The Old Trace was researched and mapped by the NPS’s Branch of Historic Sites and Building and its Branch of Plans and Designs with the cooperation of planner John Nolen. The US Bureau of Public Roads flagged the alignment in the field. The states would acquire land and deed it to the federal government. With historical research complete, planners had to decide whether to attempt a route “with only minor deviations, [that] may follow faithfully the line of the old road—for merely historical reasons” or whether “the parkway itself should [follow] the general direction of that historic route, but essentially satisfying the technical and esthetic standards of modern parkway construction.” The NPS defined parkways in the 1930s using several criteria, including a ban on commercial traffic and unsightly roadside development and frontage rights but calling for the use of previously undeveloped land with native scenery, preserved through a wide right-of-way buffer and limited at-grade crossings. The southernmost portion of this parkway “would introduce the traveling public to an area where scenery, architecture, and historical associations combine to portray graphically the story of the Old South. . . . [T]he scenic beauty, historic associations of the Trace, and the existing need for a good highway from Jackson, the State capital, to Natchez, make the construction of this parkway justifiable.”
Parkway construction continued apace between 1937 and 1941, paused during World War II, and then resumed through the late 1960s. By this time, however, people and priorities were changing. The parkway concept was threatened after funding shifted to pay for the war in Vietnam and the Bureau of Public Roads grew into the interstate-building Federal Highway Administration. Locally, longtime superintendent Malcolm Gardner, at the park since 1936, retired in 1967. And after more than three decades at the Natchez Trace Association’s helm, the forceful Byrnes resigned just before her death in 1970. During the effort to complete the Trace over the following decade, the association relocated from Natchez to Tupelo and realigned as an organization. Funds gradually were appropriated for missing segments, and by the end of the twentieth century, Mississippi’s congressional delegation worked to assure completion of the parkway. The final two sections officially opened on 21 May 2005.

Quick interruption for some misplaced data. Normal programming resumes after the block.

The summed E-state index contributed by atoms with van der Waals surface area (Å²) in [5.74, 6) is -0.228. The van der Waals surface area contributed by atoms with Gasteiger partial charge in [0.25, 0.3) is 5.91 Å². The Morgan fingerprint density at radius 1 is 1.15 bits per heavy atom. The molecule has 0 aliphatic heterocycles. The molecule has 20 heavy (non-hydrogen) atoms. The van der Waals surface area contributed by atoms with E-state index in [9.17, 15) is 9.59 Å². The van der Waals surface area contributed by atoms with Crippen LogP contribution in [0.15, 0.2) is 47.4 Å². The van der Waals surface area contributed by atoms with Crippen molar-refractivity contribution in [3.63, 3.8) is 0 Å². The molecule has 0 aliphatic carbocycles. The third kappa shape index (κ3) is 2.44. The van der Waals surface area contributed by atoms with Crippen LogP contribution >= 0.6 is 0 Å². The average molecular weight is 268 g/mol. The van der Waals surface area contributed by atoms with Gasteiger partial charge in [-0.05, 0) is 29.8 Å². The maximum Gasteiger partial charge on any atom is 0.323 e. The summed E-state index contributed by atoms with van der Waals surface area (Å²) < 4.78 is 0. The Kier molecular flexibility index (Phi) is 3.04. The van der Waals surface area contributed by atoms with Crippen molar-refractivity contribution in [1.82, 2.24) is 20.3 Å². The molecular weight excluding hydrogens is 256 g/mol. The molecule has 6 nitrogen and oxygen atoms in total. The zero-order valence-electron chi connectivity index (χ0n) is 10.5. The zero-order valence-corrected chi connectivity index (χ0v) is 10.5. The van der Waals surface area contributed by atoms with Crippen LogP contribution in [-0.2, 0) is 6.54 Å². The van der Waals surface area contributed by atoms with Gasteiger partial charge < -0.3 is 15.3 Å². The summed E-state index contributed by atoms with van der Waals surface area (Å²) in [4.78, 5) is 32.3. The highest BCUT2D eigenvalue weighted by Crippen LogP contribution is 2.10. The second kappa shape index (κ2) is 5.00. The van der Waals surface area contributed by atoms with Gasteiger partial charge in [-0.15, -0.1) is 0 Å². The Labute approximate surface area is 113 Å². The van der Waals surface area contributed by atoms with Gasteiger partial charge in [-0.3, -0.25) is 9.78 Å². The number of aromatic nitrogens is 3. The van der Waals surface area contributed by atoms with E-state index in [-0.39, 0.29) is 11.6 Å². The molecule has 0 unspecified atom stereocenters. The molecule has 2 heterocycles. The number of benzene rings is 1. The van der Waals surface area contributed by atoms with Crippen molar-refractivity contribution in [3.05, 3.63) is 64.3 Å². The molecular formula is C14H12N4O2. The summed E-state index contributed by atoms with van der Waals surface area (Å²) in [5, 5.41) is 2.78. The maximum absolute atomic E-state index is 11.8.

The sinewy parkway offers a serene drive through a sequence of indigenous natural backdrops—creek bottoms and prairie, a cedar swamp and loess soil. The route is also studded with cultural sites and artifacts telling the stories of residents from the prehistoric era through the nineteenth century. Mount Locust is the lone restored “stand” of the many lodgings that lined the Old Trace; Emerald Mound is the nation’s second-largest prehistoric ceremonial mound, covering nearly eight acres; and evocative sections of sunken Old Trace are southern highlights. One unadvertised historic resource is found at park headquarters: the Tupelo Homesteads was a twenty-five-dwelling New Deal demonstration project built in 1934. When the project failed, the dwellings became housing for park staff. Toward north end of the Natchez Trace Parkway is the grave of Meriwether Lewis, who died in 1809, and its restored 1848 monument. A span supporting the parkway road over TN 96 became an unintended attraction when it was completed in 1996 as the first US segmentally constructed concrete arch bridge, measuring a lofty 155 feet high and 1,648 feet long. The US Federal Highway Administration designated the parkway an All-American Road in 1996.
- Timothy Davis, Todd Croteau, and Christopher Marston, America’s National Park Roads and Parkways: Drawings from the Historic American Engineering Record (2004)
- History of the Mississippi State Society Daughters of the American Revolution, 1896–1996 (1996)
- Sara Amy Leach, in Looking beyond the Highway: Dixie Roads and Culture, ed. Claudette Stager and Martha Carver (2006)
- Sara Amy Leach, Ranger: Journal of the Association of National Park Rangers (Summer 1996)
- Natchez Trace Parkway Association Collection, Natchez Trace Parkway Headquarters, Tupelo, Miss.
- Verbie Lovorn Prevost, “Roane Fleming Byrnes: A Critical Biography” (PhD dissertation, University of Mississippi, 1974)
- Fred Smith, Journal of Mississippi History (Summer 2006)